Don't Like RealPlayer? You've Got Options
Tuesday, March 25, 2008; 4:19 AM
I fell into the RealPlayer quagmire minutes after I sent some friends a link to thesandhill crane webcam. They were kvetching because the webcam uses RealPlayer to stream the media--and no one wanted to install the bloated, ad-encumbered program.
I don't blame them. Except for when some loopy editor asks me a question about RealPlayer, I keep it off my system.
I'm not the only one with this attitude. Tom Spring, one of our news guys, recently reported that anti-spyware groupStopBadwarehas RealPlayer in its sights. Read "RealPlayer Gets Slapped with 'Badware' Label" for details.
Instead of bothering with the official version of RealPlayer, I have an alternative--a special version that doesn't have adware or other annoyances.
Here's the skinny: You can safely download a special version of RealPlayer, one that hasn't a bit of adware, never nags you, and doesn't litter your system with icons. It's not stripped down, either; it's just missing all those annoyances.
You can get this version of RealPlayer from a perfectly legit source: the BBC. What's cool is that few people know thatthis version is different.
The unofficial story, according to one source, is that the BBC's charter prevents it from "showering their viewers with craptastic ads for random American companies," so to get the BBC to Webcast in RealPlayer format, RealNetworks had to produce an ad-free player. Whether that story is true or not, the RealPlayer that the BBC Radio site offers is the real thing, just without the adware. Go to the BBC site todownload the player; you'll eventually land on a Real.com page, but you'll be downloading the BBC version.
Want to scan across 360 degrees of landscape from the top of Mount Everest? Head forPanoramas.dkand you'll be above the cloud cover. Move your mouse side to side (or up and down) while holding down the left mouse button--and hold onto your seat. For more dizzying panoramas, zip over to thehome page. [Thanks, Sandra C.]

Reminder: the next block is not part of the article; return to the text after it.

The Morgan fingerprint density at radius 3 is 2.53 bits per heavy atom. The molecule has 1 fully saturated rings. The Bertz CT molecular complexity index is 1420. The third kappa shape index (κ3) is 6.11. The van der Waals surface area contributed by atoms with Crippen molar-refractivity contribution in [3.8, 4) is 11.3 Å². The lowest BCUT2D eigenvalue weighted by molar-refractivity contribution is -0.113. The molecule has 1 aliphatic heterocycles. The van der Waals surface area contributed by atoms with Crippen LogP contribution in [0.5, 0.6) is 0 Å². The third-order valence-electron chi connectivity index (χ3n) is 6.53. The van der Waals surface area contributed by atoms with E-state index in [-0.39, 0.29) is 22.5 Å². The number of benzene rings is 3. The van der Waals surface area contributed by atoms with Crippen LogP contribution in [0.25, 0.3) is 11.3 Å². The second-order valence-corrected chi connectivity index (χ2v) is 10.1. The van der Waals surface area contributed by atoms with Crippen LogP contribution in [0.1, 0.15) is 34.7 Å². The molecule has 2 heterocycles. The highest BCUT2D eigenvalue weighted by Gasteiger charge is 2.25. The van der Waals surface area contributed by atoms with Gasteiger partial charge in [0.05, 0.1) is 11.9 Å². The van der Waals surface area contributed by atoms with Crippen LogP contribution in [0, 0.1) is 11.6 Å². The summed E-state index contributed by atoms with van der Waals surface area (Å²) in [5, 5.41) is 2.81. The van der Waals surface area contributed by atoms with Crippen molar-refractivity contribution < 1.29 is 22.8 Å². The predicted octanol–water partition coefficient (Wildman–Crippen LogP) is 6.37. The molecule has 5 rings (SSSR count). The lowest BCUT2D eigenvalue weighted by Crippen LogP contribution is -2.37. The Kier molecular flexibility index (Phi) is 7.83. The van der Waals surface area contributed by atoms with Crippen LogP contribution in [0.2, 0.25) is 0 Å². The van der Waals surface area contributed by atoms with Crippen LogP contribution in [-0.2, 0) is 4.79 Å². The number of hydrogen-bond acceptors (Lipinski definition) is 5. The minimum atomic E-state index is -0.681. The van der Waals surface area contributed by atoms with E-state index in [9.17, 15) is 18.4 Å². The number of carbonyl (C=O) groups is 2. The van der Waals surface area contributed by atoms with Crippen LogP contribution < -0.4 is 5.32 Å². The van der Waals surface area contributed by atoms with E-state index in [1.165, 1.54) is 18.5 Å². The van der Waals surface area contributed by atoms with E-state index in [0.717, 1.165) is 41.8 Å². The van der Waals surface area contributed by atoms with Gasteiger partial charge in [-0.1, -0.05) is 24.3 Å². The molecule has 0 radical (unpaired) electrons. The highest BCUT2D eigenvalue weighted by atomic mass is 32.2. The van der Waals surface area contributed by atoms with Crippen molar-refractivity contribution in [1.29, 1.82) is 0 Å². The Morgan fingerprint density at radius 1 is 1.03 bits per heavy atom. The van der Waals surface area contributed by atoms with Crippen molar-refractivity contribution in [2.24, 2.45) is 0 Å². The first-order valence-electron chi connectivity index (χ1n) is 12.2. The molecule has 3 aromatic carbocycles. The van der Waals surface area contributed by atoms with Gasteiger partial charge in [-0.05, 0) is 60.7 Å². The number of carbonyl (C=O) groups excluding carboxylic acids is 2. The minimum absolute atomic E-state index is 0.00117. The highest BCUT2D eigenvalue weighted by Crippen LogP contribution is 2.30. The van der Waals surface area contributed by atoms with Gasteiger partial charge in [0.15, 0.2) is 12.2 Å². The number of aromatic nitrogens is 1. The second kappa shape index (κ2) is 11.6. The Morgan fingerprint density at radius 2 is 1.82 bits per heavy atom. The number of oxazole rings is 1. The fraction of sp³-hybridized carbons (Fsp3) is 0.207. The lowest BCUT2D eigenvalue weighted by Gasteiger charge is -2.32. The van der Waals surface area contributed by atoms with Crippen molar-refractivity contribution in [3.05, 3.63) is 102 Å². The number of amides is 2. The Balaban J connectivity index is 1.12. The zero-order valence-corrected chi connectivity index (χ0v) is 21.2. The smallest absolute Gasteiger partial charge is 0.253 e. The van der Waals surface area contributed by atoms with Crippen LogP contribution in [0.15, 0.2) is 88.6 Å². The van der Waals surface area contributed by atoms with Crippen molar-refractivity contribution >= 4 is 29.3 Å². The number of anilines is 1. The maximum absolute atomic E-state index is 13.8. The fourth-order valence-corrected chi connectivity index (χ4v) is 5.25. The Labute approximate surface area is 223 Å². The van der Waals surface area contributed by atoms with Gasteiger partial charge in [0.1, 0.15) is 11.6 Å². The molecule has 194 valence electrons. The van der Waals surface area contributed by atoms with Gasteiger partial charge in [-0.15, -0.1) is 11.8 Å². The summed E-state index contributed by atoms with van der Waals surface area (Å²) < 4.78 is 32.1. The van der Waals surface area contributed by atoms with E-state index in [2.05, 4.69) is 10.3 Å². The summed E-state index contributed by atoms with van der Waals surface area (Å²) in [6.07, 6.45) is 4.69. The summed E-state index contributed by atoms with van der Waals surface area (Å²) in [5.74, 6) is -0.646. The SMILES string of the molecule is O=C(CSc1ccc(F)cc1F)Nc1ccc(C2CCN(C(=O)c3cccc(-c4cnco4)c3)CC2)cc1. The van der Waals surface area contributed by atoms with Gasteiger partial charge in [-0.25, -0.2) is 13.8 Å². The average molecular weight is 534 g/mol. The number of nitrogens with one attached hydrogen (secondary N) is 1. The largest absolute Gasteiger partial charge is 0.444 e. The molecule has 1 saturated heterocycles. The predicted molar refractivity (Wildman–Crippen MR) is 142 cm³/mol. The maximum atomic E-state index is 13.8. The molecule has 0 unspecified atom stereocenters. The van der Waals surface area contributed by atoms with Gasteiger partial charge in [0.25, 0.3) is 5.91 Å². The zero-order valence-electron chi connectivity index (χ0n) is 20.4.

Want more eye candy? Can do.Charmed Labshas a gizmo that uses a standard digital camera to capture astonishingly high-resolution images. No, I mean very hi-rez. As you zoom in on an image, you'll find yourself astonished by the details. Trythis image; after it loads, click on one of the thumbnails at the bottom of the screen. There are plenty more to see on theGigipansite. Have patience, though: All of these images take forever to load, even with lots of bandwidth. [Thanks, Guido.]
I want to be sure your installation of the BBC RealPlayer is neat and clean, so here's my step-by-step:
That's it--RealPlayer's loaded and you're good to go.
Run, I say, run quickly, becauseThe 6 Cutest Animals That Can Still Destroy Youare on the loose. It's fascinating stuff, for sure, but the language in the narrative is occasionally a little crass (yet funny).
Thinking of buying a newFord Mustang? You might want to get a horse instead.
So even the BBC version of RealPlayer isn't good enough for you? No worries (and no whining); I have another option for you.
Michael M., from Dripping Springs, Texas, reminded me aboutReal Alternative, which comes with Media Player Classic. Both of the apps are free and have no known adware or spyware. In combination, they play all of the Real media files; the package includes plug-ins for Internet Explorer, Opera, Netscape, and Mozilla, so you can play music and videos right off the Web.
While you're here, you might as well think about grabbing the freeQuickTime Alternativeas well. With it installed, you won't need to have Apple's bloated QuickTime player, either.
Some of you have to spend time on the phone. When things get boring, fire upZe Frank's kaleidoscopeand cook up some colorful and dazzling patterns.
Snowball Fightis a cute and addictive Shockwave game. I got to level three. Use the cursor to position the red players and release the button to throw. Don't worry, the file the site's asking you to download is a safe plug-in. I know, you've already got Flash and Shockwave, so I haven't a clue why it's necessary.
Steve Bass writes PC World's monthly "Hassle-Free PC" column and is the author of "PC Annoyances, 2nd Edition: How to Fix the Most Annoying Things About Your Personal Computer,"available from O'Reilly. He also writes PC World's dailyTips & Tweaks blog.Sign upto have Steve's newsletter e-mailed to you each week. Comments or questions? Send Stevee-mail.